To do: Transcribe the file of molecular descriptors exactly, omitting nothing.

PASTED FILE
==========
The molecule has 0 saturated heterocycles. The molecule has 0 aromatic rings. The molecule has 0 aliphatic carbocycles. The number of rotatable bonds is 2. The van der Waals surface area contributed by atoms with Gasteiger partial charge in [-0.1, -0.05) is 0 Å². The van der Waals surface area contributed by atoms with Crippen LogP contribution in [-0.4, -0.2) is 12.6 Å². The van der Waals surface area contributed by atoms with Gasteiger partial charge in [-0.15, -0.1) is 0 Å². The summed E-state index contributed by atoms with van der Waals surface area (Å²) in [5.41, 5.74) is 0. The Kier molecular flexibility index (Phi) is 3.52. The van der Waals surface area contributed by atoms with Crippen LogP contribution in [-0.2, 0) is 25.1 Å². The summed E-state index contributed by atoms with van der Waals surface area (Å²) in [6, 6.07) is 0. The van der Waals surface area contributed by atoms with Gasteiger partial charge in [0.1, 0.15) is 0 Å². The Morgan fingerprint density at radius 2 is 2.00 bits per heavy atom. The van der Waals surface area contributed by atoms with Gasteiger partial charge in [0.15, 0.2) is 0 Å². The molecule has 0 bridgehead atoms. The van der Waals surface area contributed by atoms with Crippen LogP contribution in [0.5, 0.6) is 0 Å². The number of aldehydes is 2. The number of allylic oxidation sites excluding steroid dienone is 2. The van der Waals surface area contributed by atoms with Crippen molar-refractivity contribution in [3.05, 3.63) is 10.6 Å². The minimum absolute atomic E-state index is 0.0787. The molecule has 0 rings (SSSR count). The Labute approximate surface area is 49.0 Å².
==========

The molecule has 0 saturated heterocycles. The molecule has 0 aromatic rings. The molecule has 0 aliphatic carbocycles. The number of rotatable bonds is 2. The van der Waals surface area contributed by atoms with Gasteiger partial charge in [-0.1, -0.05) is 0 Å². The van der Waals surface area contributed by atoms with Crippen LogP contribution in [-0.4, -0.2) is 12.6 Å². The van der Waals surface area contributed by atoms with Gasteiger partial charge in [-0.15, -0.1) is 0 Å². The summed E-state index contributed by atoms with van der Waals surface area (Å²) in [5.41, 5.74) is 0. The Kier molecular flexibility index (Phi) is 3.52. The van der Waals surface area contributed by atoms with Crippen LogP contribution in [-0.2, 0) is 25.1 Å². The summed E-state index contributed by atoms with van der Waals surface area (Å²) in [6, 6.07) is 0. The van der Waals surface area contributed by atoms with Gasteiger partial charge in [0.1, 0.15) is 0 Å². The Morgan fingerprint density at radius 2 is 2.00 bits per heavy atom. The van der Waals surface area contributed by atoms with Gasteiger partial charge in [0.15, 0.2) is 0 Å². The molecule has 0 bridgehead atoms. The van der Waals surface area contributed by atoms with Crippen LogP contribution in [0.5, 0.6) is 0 Å². The number of aldehydes is 2. The number of allylic oxidation sites excluding steroid dienone is 2. The van der Waals surface area contributed by atoms with Crippen molar-refractivity contribution in [3.05, 3.63) is 10.6 Å². The minimum absolute atomic E-state index is 0.0787. The molecule has 0 rings (SSSR count). The Labute approximate surface area is 49.0 Å².